In April last year we had carried our first post on the Bayer-Cipla litigation. This particular lawsuit was unique because Justice Bhat had fast-tracked the case with some unique innovations. While we have covered the progress in the litigation we have not really covered the arguments being put forth by both the parties to this litigation. In this post, Ms. Taapsi Johri, an experience patent lawyer, who has represented several originator pharmaceutical companies, has written us this in-depth analysis of the arguments being raised in this case. We will be having some more follow up posts from Taapsi in the near future. Image from here.
Taking a closer look at the Nexavar litigation
Picking up from Prashant’s last post, this post will take a closer look at the Bayer v. CIPLA litigation over Bayer’s patent for Sorafenib (Nexavar). But before we begin here is a brief round up of the events up till now.
I. The story so far
The last significant moment in this litigation was when J. Ravindra Bhatt framed questions on which the scientific experts appointed by the Court were to submit reports to assist the court. The matter was then listed on 23rd March 2011. As of 23rd March 2011, the court appointed experts had filed their reports, both parties had sought time to analyze the reports and the matter was adjourned to 5th May 2011. The next effective date was 13th July 2011 when the Court considered a request made by the Plaintiff to refer one of the issues framed on 16th November 2010 to the technical experts. Their assistance was sought on issue no. 2(e) which deals with the objections raised by the Defendant on failure of the applicant to comply with Section 8 requirement and a request was made that an additional report be submitted on this aspect. The Court observed that at the present stage of the suit there was no need for such an evaluation and it can be deferred to a stage after the Defendant has led evidence. Justice Gita Mittal stated that the Plaintiff could raise an objection at that time, if necessary. The Court then granted time to the parties to conduct admission denial of documents.
Now that we have taken upon ourselves this task of following this litigation closely, let’s begin from where it all started.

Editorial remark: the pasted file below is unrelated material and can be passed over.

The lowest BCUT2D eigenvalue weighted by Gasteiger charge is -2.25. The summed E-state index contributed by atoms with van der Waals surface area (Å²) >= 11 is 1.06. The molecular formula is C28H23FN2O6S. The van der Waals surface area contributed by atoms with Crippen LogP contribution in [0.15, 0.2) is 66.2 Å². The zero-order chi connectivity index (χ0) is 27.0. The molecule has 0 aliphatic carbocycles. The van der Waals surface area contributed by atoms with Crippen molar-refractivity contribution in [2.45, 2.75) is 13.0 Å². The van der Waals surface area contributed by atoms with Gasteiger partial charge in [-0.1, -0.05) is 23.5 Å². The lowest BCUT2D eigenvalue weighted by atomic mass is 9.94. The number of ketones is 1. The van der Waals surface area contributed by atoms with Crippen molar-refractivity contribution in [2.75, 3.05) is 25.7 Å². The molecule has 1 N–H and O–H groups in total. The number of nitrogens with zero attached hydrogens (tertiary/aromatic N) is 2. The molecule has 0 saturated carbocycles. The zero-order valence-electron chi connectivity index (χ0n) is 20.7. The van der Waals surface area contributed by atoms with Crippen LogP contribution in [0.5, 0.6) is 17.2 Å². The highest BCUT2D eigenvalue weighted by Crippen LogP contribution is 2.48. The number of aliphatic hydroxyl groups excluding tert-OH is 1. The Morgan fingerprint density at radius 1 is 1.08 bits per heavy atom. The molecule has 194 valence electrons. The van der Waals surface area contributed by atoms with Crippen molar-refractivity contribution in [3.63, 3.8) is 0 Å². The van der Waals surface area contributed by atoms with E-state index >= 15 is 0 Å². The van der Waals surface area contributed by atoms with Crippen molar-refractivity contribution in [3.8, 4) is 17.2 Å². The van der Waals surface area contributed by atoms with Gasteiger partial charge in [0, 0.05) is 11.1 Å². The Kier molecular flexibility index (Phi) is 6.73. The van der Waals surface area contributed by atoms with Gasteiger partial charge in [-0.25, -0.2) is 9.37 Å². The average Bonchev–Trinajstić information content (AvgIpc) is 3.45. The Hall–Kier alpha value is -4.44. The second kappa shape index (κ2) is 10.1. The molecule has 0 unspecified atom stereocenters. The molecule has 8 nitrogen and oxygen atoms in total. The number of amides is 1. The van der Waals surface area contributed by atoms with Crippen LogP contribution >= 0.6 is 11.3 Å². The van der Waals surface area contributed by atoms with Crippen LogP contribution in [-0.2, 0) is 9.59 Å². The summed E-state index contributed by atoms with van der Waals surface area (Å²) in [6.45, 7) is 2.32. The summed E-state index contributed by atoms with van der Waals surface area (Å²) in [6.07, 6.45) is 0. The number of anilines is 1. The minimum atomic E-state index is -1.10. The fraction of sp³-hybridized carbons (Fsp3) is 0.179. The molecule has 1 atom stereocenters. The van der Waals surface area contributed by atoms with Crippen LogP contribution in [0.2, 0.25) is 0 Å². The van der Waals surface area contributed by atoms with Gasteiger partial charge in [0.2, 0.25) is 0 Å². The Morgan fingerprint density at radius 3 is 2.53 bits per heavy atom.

II. The dispute
The dispute between Bayer and Cipla is over a pharmaceutical product, N-(-4-chloro-3-(trifluoromethyl) phenyl)-N’-(4-(2-(-N-methylcarbamoyl)-4-pyridyloxy) phenyl) urea, called Sorafenib and its pharmaceutically acceptable salt Sorafenib Tosylate. It is used for treatment of primary kidney cancer and advanced primary liver cancer. The Plaintiff obtained a product patent for the drug under Indian patent number 215758 dated 12th January 2000, (Indian application was filed on 5th July 2001 and Indian patent was granted on 3rd March 2008) titled “CARBOXYARYL SUBSTITUTED DIPHENYL UREAS”. Sorafenib is imported by the Plaintiff’s Indian subsidiary (Bayer Polychem) in the form of Sorafenib Tosylate and marketed under the brand name “NEXAVAR”. In February 2010 the Defendant, CIPLA, announced the probable launch of a generic version of Nexavar. The Plaintiff has sued the Defendant for infringement of its patented product exercising its rights under Section 48 of the Indian Patent Act and has prayed for permanent injunction against the Defendant and damages.
The claims of the Indian patent are available over here.
III. Cipla’s case
The Defendant, Cipla’s submission is that they have been manufacturing and marketing Sorafenib Tosylate tablets under the brand name SORANIB since April 2010. The Defendant’s case is based on showing a credible challenge against the validity of the patent. In addition to raising defenses in the Written Statement, the Defendant has also filed a Counterclaim praying for revocation of the Plaintiff’s patent. There is also a post-grant opposition pending against the Plaintiff’s patent application.
As we know, proving invalidity of a patent is a defense to infringement. What is interesting to note is that in most Indian Patent litigations the Defendant does not spend too much time on asserting non-infringement. Their line of defense is limited to challenging the validity of the patent. Since recent case laws have refused an interim injunction in cases where the accused has raised a credible challenge against the patent, the initial hurdle of an interim injunction is easily crossed by simply throwing every section that is available in the Patent Act as a challenge to patent validity. We have seen numerous instances in recent past where the Defendants have openly declared that their product is based on the patented drug. So, if any Patentee has the good luck and immense good fortune of overcoming an invalidity challenge, what would be left is a case of admitted willful infringement by the Defendant.
The Defendants have challenged the validity of the impugned patent on various grounds. I will try and briefly discuss them:
1. Lack of inventive step under Section 64(1) (f).
The Defendant has relied upon certain prior art documents (US5773459 and US4904668) to show that the impugned patent of the Plaintiff is obvious to a person ordinarily skilled in the art (POSA).
According to the Defendant, while these two patents do not explicitly disclose Sorafenib, they provide motivation to arrive at compounds having structural similarity with Sorafenib. The Defendant has made various submissions asserting that the Plaintiff’s invention is obvious as it was always worthwhile for a POSA to study efficacy of various substitutes by trial and error.